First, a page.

Gov. Ned Lamont on Wednesday signed Senate Bill 164, making mental stress compensable for some — but not all — first responders.
“First responders dedicate their lives to the safety of our neighborhoods, and we owe it to them to be there when the actions they took to protect others causes injuries to themselves — regardless of whether those injuries are physical or mental,” Lamont said at a signing ceremony Wednesday, according to a news release. “Modern scientific research is showing the immense impact that mental health issues can have on a person, and our statutes should reflect that.”
The bill, which was prompted by the mass shooting at Sandy Hook Elementary School in 2012, makes post-traumatic stress disorder compensable for police officers, firefighters and some parole officers. The workers must experience at least one of six types of traumatic events listed in the new law, and must be diagnosed by a mental health professional. It took effect upon signing.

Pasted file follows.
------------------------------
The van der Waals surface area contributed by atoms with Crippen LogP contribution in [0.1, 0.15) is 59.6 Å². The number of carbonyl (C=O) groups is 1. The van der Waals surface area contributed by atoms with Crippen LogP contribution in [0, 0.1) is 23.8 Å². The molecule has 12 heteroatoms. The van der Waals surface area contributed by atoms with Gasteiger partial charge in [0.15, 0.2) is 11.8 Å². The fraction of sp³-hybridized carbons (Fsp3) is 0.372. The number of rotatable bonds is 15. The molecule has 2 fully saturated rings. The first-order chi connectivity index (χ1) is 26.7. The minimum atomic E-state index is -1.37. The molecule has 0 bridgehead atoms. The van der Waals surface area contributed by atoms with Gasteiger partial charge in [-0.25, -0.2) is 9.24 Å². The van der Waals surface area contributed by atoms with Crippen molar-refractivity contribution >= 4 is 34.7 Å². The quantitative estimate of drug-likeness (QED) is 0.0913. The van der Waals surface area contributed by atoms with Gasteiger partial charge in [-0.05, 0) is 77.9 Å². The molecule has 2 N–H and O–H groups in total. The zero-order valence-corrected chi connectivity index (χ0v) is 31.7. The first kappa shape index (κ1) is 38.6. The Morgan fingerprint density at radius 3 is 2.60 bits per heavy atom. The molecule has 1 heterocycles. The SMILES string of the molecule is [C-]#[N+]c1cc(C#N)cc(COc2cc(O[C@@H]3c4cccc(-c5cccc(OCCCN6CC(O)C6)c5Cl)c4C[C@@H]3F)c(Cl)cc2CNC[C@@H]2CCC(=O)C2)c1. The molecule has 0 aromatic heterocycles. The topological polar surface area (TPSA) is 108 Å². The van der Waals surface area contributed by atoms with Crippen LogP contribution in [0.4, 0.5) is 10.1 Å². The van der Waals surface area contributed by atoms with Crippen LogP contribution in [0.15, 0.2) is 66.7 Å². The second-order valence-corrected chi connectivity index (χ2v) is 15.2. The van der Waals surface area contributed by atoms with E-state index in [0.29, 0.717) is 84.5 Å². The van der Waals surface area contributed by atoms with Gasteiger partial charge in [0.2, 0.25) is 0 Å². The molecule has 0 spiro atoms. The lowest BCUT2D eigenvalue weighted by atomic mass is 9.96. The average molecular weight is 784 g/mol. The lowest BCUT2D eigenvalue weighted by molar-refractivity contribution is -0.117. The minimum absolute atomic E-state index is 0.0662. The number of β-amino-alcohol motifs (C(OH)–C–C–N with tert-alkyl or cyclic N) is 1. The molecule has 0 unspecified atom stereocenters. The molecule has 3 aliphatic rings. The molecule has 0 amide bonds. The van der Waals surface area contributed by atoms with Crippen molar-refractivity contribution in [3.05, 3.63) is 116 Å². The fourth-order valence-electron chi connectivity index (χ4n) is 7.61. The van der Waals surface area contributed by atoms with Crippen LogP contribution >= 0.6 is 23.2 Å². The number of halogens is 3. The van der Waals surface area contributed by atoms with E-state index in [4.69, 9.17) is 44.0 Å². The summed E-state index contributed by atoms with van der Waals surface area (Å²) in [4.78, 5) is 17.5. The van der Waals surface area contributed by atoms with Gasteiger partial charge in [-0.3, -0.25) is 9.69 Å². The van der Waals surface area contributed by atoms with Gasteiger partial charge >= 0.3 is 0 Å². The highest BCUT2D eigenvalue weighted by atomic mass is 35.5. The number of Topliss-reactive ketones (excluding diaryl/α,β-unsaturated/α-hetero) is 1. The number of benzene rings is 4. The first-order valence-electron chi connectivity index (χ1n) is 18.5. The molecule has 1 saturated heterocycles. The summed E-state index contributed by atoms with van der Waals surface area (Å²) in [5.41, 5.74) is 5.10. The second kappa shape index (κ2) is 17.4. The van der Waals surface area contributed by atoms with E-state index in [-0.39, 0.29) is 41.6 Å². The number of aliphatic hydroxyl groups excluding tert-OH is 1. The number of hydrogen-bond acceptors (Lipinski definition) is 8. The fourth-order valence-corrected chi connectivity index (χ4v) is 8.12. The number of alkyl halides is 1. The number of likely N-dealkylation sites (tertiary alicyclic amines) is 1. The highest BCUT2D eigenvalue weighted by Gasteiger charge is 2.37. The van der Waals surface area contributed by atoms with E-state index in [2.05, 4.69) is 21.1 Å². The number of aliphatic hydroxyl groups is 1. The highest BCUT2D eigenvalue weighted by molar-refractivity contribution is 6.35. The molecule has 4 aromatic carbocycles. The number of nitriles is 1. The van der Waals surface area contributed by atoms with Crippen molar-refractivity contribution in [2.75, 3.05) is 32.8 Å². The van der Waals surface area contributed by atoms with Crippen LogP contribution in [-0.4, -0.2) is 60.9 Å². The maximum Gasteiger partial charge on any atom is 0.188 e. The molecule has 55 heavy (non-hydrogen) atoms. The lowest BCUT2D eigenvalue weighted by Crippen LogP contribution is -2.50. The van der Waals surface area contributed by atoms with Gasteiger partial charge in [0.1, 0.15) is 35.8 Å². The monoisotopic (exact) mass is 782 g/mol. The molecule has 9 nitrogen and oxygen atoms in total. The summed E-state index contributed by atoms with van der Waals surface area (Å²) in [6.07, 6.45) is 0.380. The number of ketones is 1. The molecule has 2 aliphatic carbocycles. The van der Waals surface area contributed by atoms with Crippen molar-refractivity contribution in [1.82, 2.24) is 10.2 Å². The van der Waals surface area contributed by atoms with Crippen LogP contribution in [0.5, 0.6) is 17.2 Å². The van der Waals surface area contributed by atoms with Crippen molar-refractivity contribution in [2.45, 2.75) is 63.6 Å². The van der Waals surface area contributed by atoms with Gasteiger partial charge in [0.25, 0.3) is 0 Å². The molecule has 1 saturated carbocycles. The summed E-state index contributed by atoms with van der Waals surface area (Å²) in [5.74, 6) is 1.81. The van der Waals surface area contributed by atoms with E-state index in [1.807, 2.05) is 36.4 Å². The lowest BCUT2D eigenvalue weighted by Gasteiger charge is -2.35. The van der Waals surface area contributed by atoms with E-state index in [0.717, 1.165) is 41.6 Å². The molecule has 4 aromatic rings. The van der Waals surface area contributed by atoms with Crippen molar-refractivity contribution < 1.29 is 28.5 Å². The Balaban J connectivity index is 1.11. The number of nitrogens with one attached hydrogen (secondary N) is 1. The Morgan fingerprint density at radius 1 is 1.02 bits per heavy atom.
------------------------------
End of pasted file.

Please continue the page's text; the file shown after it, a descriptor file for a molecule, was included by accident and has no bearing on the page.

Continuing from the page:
Ambulance workers spoke out this week about bill, miffed that it does not cover all emergency medical technicians. EMTs and ambulance workers employed by a fire department are covered, but other EMTs are excluded.
An amendment introduced in the final days of the legislature would have extended PTSD coverage to all EMTs, but lawmakers agreed instead to another amendment, which requires a committee to study coverage for the other first responders or correctional officers.
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